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Posted on 12/19/2013 1:57 PM by Larry G
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Thursday, 19 December 2013
Choosing Church Leaders
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Thoughts about Church Leaders

Acts 6:1-7

1 In those days when the number of disciples was increasing, the Grecian Jews among them complained against the Hebraic Jews because their widows were being overlooked in the daily distribution of food. 2 So the Twelve gathered all the disciples together and said, “It would not be right for us to neglect the ministry of the word of God in order to wait on tables. 3 Brothers, choose seven men from among you who are known to be full of the Spirit and wisdom. We will turn this responsibility over to them 4 and will give our attention to prayer and the ministry of the word.” 5 This proposal pleased the whole group. They chose Stephen, a man full of faith and of the Holy Spirit; also Philip, Procorus, Nicanor, Timon, Parmenas, and Nicolas from Antioch, a convert to Judaism. 6 They presented these men to the apostles, who prayed and laid their hands on them. 7 So the word of God spread. The number of disciples in Jerusalem increased rapidly, and a large number of priests became obedient to the faith.

What qualities did the apostles require in the chosen seven (Acts 6:3)?  How is this significant for us?

The congregation was given the responsibility to chose seven men who were known to be “full of the Spirit and Wisdom”.  The persons chosen to serve tables must be duly qualified. They must be filled with gifts and graces of the Holy Ghost, necessary to rightly managing this trust; men of truth, and hating covetousness. All who are employed in the service of the church, ought to be commended to the Divine grace by the prayers of the church. They blessed them in the name of the Lord. The word and grace of God are greatly magnified, when those are wrought upon by it, who were least likely.  Deacons or leaders in the church have a serious responsibility and those who choose them have a serious responsibility in their selection.  What they do is absolutely necessary to the functioning of the church, to the furtherance of the gospel.  They are supposed to handle every day matters so the Ministers of the gospel can focus on the message. 

How were the seven men appointed (6:3, 6)?  Is this a model for us?  How, or why not?

They were chosen by the congregation and presented to the apostles who prayed for them and then laid hands on them.  This laying on of hands was indicative of bestowing on them a solemn responsibility.  This method of selecting leaders or servants is still good today.  It bespeaks of the seriousness of doing this selection and it provides guidelines for the type of individuals who are to be chosen.  It also provides instructions regarding how these chosen servants/leaders are to be supported and commissioned.

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Posted on 12/19/2013 9:12 AM by Larry G
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Wednesday, 18 December 2013
The Spirit of Truth
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What does this story told in Acts chapter 5 show about the Holy Spirit?

The Holy Spirit knows what our deepest motivations are and He enables others to be able to discern them.  I guess it also shows that we are to be concerned with individual motivations and God,  the Holy Spirit will give us discernment.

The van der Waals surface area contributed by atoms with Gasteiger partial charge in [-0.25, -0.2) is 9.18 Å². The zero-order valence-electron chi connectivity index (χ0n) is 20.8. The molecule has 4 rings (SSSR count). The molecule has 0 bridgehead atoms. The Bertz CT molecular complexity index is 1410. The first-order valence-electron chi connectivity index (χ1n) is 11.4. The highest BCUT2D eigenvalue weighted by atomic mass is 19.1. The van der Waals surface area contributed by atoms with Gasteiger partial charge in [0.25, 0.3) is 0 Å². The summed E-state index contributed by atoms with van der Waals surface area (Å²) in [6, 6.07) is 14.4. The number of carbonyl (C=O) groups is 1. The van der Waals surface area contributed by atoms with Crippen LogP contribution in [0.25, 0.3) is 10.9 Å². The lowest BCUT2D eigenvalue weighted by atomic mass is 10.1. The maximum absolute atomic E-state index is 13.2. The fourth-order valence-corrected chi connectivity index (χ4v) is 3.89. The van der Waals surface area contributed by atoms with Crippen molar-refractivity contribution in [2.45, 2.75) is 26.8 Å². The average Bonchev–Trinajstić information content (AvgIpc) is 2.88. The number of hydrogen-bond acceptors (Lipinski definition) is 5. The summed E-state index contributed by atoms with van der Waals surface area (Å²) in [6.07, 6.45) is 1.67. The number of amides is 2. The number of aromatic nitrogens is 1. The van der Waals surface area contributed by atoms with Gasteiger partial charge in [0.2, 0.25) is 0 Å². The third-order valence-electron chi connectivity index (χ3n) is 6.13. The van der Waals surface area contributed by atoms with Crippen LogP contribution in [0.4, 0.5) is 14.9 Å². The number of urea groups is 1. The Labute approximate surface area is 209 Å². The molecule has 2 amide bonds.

John 14:16-17

16 And I will ask the Father, and he will give you another Counselor to be with you forever—17 the Spirit of truth. The world cannot accept him, because it neither sees him nor knows him. But you know him, for he lives with you and will be in you.

John 14:26

26 But the Counselor, the Holy Spirit, whom the Father will send in my name, will teach you all things and will remind you of everything I have said to you.

Why do you think God doesn’t continue to strike people dead who lie to Him?

Maybe He made His point.  It could be that it was done to emphasize what the Holy Spirit was about.  In any event, if He killed everyone who lied to Him, we’d all be dead.

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Posted on 12/18/2013 9:06 AM by Larry G
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Tuesday, 17 December 2013
Barnabas -- Son of Encouragement
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Observe how Barnabas lived out his nickname in the rest of Acts (9:27; 11:22-25; 15:37-39).  How can you act as a “son of encouragement” for other Christians?

Acts 9:27

27 But Barnabas took him and brought him to the apostles. He told them how Saul on his journey had seen the Lord and that the Lord had spoken to him, and how in Damascus he had preached fearlessly in the name of Jesus.

He gave people a chance and he spoke up for them.

Acts 11:22-25

22 News of this reached the ears of the church at Jerusalem, and they sent Barnabas to Antioch. 23 When he arrived and saw the evidence of the grace of God, he was glad and encouraged them all to remain true to the Lord with all their hearts. 24 He was a good man, full of the Holy Spirit and faith, and a great number of people were brought to the Lord. 25 Then Barnabas went to Tarsus to look for Saul,

He was not jealous of the success of others but encouraged them to continue in their activities.

Acts 15:37-39

37 Barnabas wanted to take John, also called Mark, with them, 38 but Paul did not think it wise to take him, because he had deserted them in Pamphylia and had not continued with them in the work. 39 They had such a sharp disagreement that they parted company. Barnabas took Mark and sailed for Cyprus,